*For my non-South African readers, ‘Ekskuus’ means ‘Pardon’.
When Cameron was born a friend recommended a private clinic run by the calm and competent Sister Maryna. I went to her two weeks ago for some breastfeeding help and was impressed by the extent of the support she offers moms. One of these channels is post-natal classes in which one can learn about basic childcare while meeting other mommies. I signed up straight away.
Today I turned up for my first class full of effervescent enthusiasm. I was one of the last to arrive. The other moms were chatting away, mostly in Afrikaans but that’s par for the course in Pretoria. (I should mention at this juncture that I absolutely cannot speak Afrikaans and my well rehearsed ‘nod and smile’ act will leave Afrikaans speakers with the impression that I understand a lot more than I in fact do.) I took a seat and shortly afterwards class began.
Sister Maryna kicked off with asking us all to introduce ourselves. The list of salient facts to mention was given in Afrikaans which surprised me but I privately congratulated myself on understanding what was required. I was one of the last in line and every person before me introduced herself in Afrikaans. I kicked off my speech with, ‘I’m sorry, I really can’t speak Afrikaans, but I’m Lucy and this is Cameron …’ Apparently this posed no problem.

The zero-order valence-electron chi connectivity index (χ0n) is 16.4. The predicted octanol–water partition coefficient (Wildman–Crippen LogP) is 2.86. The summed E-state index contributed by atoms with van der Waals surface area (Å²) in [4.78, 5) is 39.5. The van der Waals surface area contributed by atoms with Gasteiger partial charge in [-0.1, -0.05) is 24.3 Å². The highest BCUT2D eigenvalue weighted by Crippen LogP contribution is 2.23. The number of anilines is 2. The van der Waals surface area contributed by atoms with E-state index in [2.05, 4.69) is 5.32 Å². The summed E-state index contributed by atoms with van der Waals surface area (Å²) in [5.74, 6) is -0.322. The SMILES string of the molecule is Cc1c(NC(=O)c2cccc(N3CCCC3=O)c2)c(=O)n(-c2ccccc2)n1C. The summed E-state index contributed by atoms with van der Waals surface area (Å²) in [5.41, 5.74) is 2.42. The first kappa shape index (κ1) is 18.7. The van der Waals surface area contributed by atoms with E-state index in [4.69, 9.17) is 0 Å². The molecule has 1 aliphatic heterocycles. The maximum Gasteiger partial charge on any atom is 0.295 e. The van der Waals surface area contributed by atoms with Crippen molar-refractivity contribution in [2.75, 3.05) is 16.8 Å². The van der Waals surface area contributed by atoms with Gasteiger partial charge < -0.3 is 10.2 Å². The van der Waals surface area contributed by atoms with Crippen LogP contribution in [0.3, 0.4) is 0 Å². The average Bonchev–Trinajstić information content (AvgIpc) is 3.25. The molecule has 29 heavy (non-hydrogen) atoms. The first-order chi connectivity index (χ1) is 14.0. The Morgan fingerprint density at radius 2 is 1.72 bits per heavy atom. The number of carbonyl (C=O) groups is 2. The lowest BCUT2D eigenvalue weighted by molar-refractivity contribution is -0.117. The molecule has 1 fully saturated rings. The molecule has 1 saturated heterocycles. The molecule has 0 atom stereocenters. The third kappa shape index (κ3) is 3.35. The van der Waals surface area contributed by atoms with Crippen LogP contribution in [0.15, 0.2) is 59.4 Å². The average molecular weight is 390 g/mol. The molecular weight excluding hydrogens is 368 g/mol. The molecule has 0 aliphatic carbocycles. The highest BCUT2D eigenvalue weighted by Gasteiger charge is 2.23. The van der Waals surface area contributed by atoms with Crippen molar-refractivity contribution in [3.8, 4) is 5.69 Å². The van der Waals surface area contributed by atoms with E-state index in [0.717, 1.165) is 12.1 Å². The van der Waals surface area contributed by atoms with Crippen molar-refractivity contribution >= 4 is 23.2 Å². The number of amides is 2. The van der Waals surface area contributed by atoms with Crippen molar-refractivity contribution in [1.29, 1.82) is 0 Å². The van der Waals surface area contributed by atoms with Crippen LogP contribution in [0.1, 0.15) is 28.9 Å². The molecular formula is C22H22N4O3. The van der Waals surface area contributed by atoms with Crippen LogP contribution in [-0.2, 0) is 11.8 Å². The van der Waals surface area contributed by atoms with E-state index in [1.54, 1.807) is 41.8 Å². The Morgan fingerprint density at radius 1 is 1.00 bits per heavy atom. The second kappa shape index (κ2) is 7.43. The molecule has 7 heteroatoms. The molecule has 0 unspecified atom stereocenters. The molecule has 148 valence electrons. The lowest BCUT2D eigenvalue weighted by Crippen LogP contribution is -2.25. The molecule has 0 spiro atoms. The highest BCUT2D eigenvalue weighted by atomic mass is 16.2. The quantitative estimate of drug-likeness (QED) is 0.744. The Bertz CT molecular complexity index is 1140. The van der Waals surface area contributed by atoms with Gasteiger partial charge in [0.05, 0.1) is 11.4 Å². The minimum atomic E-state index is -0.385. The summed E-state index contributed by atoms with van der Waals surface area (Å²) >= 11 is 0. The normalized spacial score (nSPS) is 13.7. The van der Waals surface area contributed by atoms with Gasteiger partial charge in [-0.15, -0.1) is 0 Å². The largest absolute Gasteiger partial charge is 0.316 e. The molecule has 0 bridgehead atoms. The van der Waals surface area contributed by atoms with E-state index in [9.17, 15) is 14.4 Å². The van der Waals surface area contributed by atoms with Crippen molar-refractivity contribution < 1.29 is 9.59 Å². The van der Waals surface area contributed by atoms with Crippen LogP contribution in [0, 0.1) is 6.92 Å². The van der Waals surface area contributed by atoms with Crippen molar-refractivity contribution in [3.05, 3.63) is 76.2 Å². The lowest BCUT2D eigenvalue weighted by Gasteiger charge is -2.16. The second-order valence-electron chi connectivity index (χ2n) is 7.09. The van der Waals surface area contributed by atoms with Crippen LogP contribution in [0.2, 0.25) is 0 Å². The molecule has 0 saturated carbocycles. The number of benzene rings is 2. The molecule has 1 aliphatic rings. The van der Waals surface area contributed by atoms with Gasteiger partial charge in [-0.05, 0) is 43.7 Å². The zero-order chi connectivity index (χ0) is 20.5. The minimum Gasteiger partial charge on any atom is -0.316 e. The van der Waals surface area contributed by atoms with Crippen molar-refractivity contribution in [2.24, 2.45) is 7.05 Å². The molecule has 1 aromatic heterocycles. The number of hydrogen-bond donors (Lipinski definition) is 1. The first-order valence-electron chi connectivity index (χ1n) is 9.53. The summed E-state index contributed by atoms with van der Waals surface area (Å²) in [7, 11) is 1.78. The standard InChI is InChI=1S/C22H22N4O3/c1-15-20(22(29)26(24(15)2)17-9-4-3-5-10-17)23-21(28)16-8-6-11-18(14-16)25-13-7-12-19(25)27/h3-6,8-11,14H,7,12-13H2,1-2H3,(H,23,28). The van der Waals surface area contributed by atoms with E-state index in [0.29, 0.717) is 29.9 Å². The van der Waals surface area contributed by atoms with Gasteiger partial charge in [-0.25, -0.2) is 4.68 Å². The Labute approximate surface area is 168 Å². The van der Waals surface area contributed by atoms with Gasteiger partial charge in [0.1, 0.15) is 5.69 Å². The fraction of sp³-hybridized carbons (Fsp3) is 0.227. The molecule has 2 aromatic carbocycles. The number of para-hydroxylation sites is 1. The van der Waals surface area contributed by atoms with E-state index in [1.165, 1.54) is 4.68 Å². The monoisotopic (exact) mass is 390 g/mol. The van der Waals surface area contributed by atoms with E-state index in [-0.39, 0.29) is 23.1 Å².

Sister Maryna then started with the lecture … in Afrikaans. At which point I was forced to accept that this was in fact an Afrikaans class. You might think that I was a bit slow in this realisation but in all my previous experience in Pretoria the ‘corridor chat’ might be in Afrikaans but the ‘boardroom discussion’ is always in English. I found it incredibly strange that Maryna hadn’t warned me considering I’d only ever spoken English to her. But whatever. All in all I have to say that I was pleasantly surprised by the amount I understood. Fortunately she screened a video for some of the session and that was in English so I was given a slight reprieve.
Usually I am so embarrassed by my poor Afrikaans skills that I tend to clam up when it’s spoken but today I contributed to the conversation when I could (I just added my comments in English which no one seemed to mind). However, today the really practical advice was given in English and only the informational aspect in Afrikaans. It’s okay to misunderstand the odd bit of trivia. It is not okay to misunderstand the steps for, say, breaking a baby’s fever. And so while I toyed with the idea of continuing the course as a language exercise, if they don’t use videos every week I think I’ll have to abandon it and hit my baby books instead!